A new Qatari investment of $1.1 billion stake in Spanish retailer

panish department store chain El Corte Ingles ousted Corporacion Ceslar from its board on Sunday, days after the minority shareholder had objected to the terms of a 1 billion euro ($1.1 billion) Qatari investment in the group.

The privately-owned, family-run business reported annual results buoyed by a consumer-driven economic recovery in Spain, with core earnings up 14.5 percent on the previous year.

The retailer, a bellwether for the Spanish economy with multi-storey shops in most cities, has been snared in a shareholder row since former Qatari prime minister Sheikh Hamad Bin Jassim Bin Jaber Al Thani bought a 10 percent stake in July.

Shareholder Corporacion Ceslar, a vehicle grouping the stakes of some founding family members, said earlier this month that the terms of the investment, via a loan, were too costly and meant an unacceptable loss of value for shareholders.

The rest of the board of El Corte Ingles had voted to remove Ceslar from the board, the company said in a statement. A spokeswoman said Ceslar was not fulfilling legal obligations as an administrator, declining to elaborate or to say whether the move was linked to Ceslar’s objections to the Qatari deal.

El Corte Ingles later released another statement saying the obligations related to loyalty to the company and discretion on company matters.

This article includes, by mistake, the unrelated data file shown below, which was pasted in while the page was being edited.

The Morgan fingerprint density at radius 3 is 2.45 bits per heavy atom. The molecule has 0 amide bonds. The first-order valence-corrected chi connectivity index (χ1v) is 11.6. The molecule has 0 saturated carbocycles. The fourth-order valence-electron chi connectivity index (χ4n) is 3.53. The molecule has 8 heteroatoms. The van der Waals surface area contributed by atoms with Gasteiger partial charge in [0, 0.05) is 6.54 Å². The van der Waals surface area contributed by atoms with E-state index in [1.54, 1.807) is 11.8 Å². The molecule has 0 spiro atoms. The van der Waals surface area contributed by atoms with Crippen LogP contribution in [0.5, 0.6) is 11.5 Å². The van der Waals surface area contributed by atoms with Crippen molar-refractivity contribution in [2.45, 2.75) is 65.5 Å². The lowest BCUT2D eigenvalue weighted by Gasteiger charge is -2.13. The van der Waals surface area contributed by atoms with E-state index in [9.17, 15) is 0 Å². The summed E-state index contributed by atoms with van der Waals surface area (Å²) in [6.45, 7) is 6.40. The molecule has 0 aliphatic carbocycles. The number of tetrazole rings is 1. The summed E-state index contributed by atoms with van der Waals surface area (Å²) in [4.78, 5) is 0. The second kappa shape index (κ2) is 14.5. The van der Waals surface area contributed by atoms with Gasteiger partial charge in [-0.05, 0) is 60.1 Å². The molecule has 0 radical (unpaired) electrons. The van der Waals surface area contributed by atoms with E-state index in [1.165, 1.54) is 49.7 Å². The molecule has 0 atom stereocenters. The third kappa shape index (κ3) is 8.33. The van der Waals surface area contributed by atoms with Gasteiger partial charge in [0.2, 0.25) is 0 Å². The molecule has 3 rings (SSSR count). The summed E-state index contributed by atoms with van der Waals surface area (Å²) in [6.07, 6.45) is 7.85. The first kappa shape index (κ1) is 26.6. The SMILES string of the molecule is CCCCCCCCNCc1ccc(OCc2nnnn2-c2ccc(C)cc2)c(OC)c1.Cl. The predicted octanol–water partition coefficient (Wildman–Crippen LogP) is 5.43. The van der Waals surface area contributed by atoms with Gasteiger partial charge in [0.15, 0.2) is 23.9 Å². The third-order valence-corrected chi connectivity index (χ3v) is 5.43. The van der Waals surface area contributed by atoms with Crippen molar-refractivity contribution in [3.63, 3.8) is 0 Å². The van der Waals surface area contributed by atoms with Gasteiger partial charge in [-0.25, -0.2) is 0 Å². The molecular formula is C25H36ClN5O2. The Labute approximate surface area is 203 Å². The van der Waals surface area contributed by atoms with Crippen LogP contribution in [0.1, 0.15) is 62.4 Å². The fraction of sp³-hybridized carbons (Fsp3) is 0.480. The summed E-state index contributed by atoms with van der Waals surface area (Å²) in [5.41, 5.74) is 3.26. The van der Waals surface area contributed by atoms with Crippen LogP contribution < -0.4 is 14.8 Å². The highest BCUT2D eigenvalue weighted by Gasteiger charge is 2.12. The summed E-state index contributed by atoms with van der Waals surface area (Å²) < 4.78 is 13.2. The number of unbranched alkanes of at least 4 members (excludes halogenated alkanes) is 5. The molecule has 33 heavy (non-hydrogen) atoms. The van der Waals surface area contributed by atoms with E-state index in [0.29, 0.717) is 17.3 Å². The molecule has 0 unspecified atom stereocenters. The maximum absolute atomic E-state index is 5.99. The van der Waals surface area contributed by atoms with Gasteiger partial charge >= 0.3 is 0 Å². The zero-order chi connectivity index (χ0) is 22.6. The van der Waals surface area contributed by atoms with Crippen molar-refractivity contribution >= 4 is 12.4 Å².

A spokeswoman for Ceslar told Reuters on Sunday it would appeal against the decision to remove it from the board.

The Qatari investment will be made through a three-year loan, convertible into El Corte Ingles shares taken from treasury stock. The loan has a 5.25 percent coupon payable on maturity which will convert into a further 2.25 percent of share capital, meaning the Qatari stake will eventually reach 12.25 percent.

The funds from the loan will all be used to reduce bank debt by 1 billion euros to 2.1 billion euros, the company spokeswoman said.

The deal will enable El Corte Ingles, one of Spain’s biggest employers with over 90,000 staff, to reduce debt servicing costs by 30 percent, Chairman Dimas Gimeno told shareholders at their annual meeting on Sunday.

The company reported sales up 2.6 percent to 14.6 billion euros with earnings before interest, tax, depreciation and amortisation (EBITDA) up 14.5 percent to 826.4 million euros.

“We expect the improvement in the economic climate to help keep this positive trend on track,” Gimeno told shareholders.

However, net profit fell by a third to 118.1 million euros due to the distorting effects of proceeds from the sale of half its consumer finance business last year. Arabian Business